Thursday, 29 September 2011
Wednesday, 28 September 2011
Saturday, 10 September 2011
G. E. Moore's Principia Ethica, which was first published in 1903, has had an extraordinary influence on twentieth-century moral philosophy. One of its ideas - the naturalistic fallacy - provoked Stephenson, Ayer, and the other expressivists, who provoked the growth of metaethics into a vast and elaborate field of professional philosophical concern.
This review isn't about that field: I want instead to make some ideological or sociological remarks on Moore's project and legacy.
As I read it, Principia Ethica is an attempt to found an autonomous form of moral philosophy, immune to being absorbed by the sciences, especially biology (which in the late nineteenth and early twentieth centuries was bullish post-Darwin) and psychology (post-William James). This explains several odd features of the text and its reception: the extraordinary vitriol it directs against Herbert Spencer and John Stuart Mill - neither of whom could have cared less whether what they were doing counted as philosophy in Moore's idiosyncratic sense. Its firm assertion of distinctive, non-empirical methods for philosophy: intuition, self-evidence, and the method of absolute isolation. In person, as John Maynard Keynes records in his fascinating memoir 'My Early Beliefs', Moore's methods were expressed as pantomimes of extreme disbelief that anyone could possibly disagree with him. Finally, the cultish character of Moore's school at Cambridge, also described by Keynes.
Moore won: in the twentieth century, philosophy became professionalised in university philosophy departments, jealous of their distinctive subject-matter. Philosophers' research was funded on models borrowed from the sciences, along with that word, 'research': I work in philosophy by reading, thinking about, talking about, and writing it, but I'm not sure I do research. Philosophy's superstars were the magicians of the abstract and technical - like metaethics - and their work appeared in obscure, overpriced professional journals; popularisers and amateurs were looked on with suspicion, however many books they sold. (There's a fair amount of exaggeration in this picture, I admit.)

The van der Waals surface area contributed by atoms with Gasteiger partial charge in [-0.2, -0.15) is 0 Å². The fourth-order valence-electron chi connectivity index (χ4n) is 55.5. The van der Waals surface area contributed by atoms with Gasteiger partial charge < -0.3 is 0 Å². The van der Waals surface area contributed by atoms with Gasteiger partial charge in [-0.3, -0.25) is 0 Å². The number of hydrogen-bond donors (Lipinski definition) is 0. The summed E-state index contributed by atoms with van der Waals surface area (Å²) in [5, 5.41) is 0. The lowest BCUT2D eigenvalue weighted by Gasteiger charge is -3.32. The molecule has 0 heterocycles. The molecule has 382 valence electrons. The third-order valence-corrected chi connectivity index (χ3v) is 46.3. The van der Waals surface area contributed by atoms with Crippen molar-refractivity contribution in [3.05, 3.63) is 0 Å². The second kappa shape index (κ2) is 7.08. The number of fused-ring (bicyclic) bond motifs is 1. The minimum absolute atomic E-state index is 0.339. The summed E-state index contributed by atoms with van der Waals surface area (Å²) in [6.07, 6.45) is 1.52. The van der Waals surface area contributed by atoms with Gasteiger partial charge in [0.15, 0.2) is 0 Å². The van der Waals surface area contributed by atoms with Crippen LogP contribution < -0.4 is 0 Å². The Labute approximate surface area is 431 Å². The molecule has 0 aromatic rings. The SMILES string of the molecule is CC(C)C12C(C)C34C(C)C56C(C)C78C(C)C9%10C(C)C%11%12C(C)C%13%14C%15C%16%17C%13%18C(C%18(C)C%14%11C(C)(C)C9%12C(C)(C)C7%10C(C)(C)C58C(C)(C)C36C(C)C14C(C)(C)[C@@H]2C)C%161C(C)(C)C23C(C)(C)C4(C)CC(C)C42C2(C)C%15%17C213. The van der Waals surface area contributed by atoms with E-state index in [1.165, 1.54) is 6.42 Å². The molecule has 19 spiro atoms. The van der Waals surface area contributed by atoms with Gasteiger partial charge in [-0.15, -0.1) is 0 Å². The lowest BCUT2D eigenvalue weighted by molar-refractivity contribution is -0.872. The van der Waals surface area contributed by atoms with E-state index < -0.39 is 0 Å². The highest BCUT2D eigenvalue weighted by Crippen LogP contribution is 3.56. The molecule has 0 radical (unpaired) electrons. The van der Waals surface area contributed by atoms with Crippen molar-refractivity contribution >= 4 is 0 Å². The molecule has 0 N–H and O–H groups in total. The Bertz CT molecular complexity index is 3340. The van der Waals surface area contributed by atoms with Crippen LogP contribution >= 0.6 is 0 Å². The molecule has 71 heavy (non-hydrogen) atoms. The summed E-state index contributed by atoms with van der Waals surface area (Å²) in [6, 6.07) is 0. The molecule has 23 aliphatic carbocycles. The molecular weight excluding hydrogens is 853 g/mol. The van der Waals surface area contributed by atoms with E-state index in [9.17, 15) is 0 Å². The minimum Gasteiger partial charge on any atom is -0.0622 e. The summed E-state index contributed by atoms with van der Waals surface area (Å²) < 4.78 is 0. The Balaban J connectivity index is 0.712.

Was this a good thing? Obviously I owe my living to it, so I'm not disinterested (I'm no superstar, but I've published in several of those overpriced journals). But with that caveat, I'm in two minds: on one hand, I think philosophy should be public and accessible. It's a shame that some of the smartest people in the field never talk outside it, not least because there's obvious public interest in the questions philosophers work on, and if the smart people don't publish for that public, they'll look elsewhere (to weak sauce like Alain de Botton, for example). On the other hand, the realistic alternative to professional philosophy right now is probably not a utopia of high-level public discourse; it's the replacement of philosophy with self-help (The Secret, for example), leavened with the occasional philosopher kept on staff by a wealthy patron: think of Thomas Hobbes's faintly embarrassing dedication of Leviathan to Francis Godolphin.